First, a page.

At the height of the heat wave last month, I bought a 1-day pass to the International Keyboard Institute & Festival at Mannes College of Music in New York City. I wasn’t exactly sure what I would learn from a day spent watching world-renowned pianists coach aspiring young pianists on the brink of their professional careers. But as I discovered, observing these outstanding musicians and their students working side-by-side at adjacent grand pianos in a series of master classes provided ample food for thought, as well as a welcome refuge from the heat. Here, in short, are four lessons gleaned from this day-long cross-disciplinary experience.
First, I was reminded how inspiring and valuable it is to watch a master teacher at work. Listening to these musicians critique and polish their students’ performance of some of the greatest works of the classical piano repertoire was a thrilling privilege. Yet for far too many ESL instructors, the opportunity to observe masterful teaching ends with their student teaching experience. How many instructors have an ongoing opportunity each semester to work directly with the best teachers at their own or other institutions, watching them interact with ESL students in the classroom and learning the best that our profession has to offer? Conferences and professional publications certainly help keep practitioners up-to-date but cannot fully replace the intense learning experience that comes from watching the classroom dynamic in the presence of an extraordinary teacher. In a field like ours where the need to learn and improve never ends, it would be inspiring to have more opportunities to learn from our professional peers by watching them in action in the classroom with their students.
Second, listening to students and teachers jointly play short musical passages over and over and over again, until the student had attained the desired phrasing, attack, and dynamics, it struck me just how far we have come in de-valuing repetition in second language acquisition. Yet my recent interviews with successful independent language learners reveal that for them, repetition was central to their English language learning. “I played the DVD [of Leonard Bernstein’s Young People’s Concerts] to death, picking up words here and there” one autonomous language learner told me during a self-directed learning project. Another remembered how repeating short, pre-set dialogues helped equip him with language “chunks” he needed for real-life conversations. While I am certainly not advocating a return to rote classroom learning, I am not persuaded that we are helping our students when we give them the impression that English can be mastered without hours spent at home, between classes, repeating out loud certain key language chunks—from audiobooks, from DVDs, from CDs or even from their textbooks—until they have become second nature.
Third, not one student played from a score. Every piece at every master class—Liszt’s Funerailles, Chopin’s Ballade No.1, Beethoven’s Appassionata sonata—was played from memory. And yet memorization has been virtually banished both from the ESL classroom and from the homework we give our students. Are we really doing them a favor if we mislead our students into thinking that English can be learned without using their memory muscles? How often do intermediate or even advanced ESL students still trip over basic verb tenses because they were lulled into believing that there was no need to memorize them?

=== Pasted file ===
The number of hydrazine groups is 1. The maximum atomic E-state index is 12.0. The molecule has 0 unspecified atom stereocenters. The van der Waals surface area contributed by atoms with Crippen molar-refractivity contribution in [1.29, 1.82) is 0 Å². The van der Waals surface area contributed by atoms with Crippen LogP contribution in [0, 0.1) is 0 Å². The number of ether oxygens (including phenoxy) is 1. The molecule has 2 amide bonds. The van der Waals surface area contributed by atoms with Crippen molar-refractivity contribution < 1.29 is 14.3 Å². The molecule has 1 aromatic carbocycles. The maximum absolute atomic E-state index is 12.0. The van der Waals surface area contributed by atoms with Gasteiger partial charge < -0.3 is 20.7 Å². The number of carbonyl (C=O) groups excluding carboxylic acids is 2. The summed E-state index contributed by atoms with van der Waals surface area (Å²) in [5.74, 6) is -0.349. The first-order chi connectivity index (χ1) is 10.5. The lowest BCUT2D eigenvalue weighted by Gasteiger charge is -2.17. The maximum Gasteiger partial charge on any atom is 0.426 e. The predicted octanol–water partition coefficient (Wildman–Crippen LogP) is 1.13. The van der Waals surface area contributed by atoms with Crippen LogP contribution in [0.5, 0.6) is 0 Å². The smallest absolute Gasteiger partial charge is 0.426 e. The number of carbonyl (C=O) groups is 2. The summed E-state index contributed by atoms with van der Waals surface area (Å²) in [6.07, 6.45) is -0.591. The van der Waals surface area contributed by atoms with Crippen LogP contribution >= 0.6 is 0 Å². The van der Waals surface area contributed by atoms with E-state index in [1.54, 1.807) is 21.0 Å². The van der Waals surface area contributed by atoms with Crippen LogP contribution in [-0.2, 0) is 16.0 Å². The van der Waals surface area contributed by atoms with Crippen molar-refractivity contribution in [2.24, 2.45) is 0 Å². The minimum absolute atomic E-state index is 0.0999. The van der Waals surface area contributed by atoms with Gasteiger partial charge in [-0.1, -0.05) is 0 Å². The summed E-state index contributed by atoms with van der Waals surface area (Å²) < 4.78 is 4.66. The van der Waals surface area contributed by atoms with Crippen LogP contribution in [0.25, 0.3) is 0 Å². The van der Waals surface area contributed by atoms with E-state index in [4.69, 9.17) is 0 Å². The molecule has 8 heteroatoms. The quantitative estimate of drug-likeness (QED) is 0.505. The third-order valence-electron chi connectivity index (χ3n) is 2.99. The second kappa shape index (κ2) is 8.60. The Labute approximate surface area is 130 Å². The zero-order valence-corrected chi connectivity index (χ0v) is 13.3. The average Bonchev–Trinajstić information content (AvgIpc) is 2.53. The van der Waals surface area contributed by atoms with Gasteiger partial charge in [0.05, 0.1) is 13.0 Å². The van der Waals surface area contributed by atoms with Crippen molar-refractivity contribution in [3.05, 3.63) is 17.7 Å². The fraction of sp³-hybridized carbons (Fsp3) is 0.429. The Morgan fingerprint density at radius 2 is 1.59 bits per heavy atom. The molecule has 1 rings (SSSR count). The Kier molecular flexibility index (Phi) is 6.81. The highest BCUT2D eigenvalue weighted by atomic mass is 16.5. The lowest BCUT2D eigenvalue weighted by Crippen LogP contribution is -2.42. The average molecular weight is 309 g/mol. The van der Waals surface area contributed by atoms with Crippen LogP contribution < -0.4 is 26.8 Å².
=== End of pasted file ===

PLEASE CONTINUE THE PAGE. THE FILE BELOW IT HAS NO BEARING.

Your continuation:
Finally, the master classes culminate in a public performance. The hours spent rehearsing alone in cramped practice rooms and refining a sonata in a master class before a handful of sympathetic classmates give way, ultimately, to a recital, where the student finally has the opportunity to communicate his or her interpretation and artistic vision to the public. The performance counterpart, for our students, of course, is the move from the safety of classroom communicative activities to real-life communication with English speakers outside of the classroom. Yet, how often do we simply assign reading or writing homework from a textbook or a novel, instead of assigning speaking homework that would require students to have an authentic communicative experience?
I realized that I myself, despite my avowed commitment to fostering authentic speaking opportunities, sometimes fall into a pattern of assigning homework that requires students only to read, write, or listen to English, but does not require them to speak. Walking out into the sweltering Manhattan evening after nearly 10 hours of music, I resolved to look for fresh ways to encourage my students to speak even more English outside of class—for instance, by asking students to uncover information that can only be discovered by asking someone who speaks English or by requiring them to report back to the class about the gist of an extended conversation they had in English with someone from their work, their place of worship, at a store or elsewhere in the community.
For more practical tips from language teachers who bring their insights to the classroom from extensive experience in other disciplines, check out TESOL’s latest book:
Language Teaching Insights From Other Fields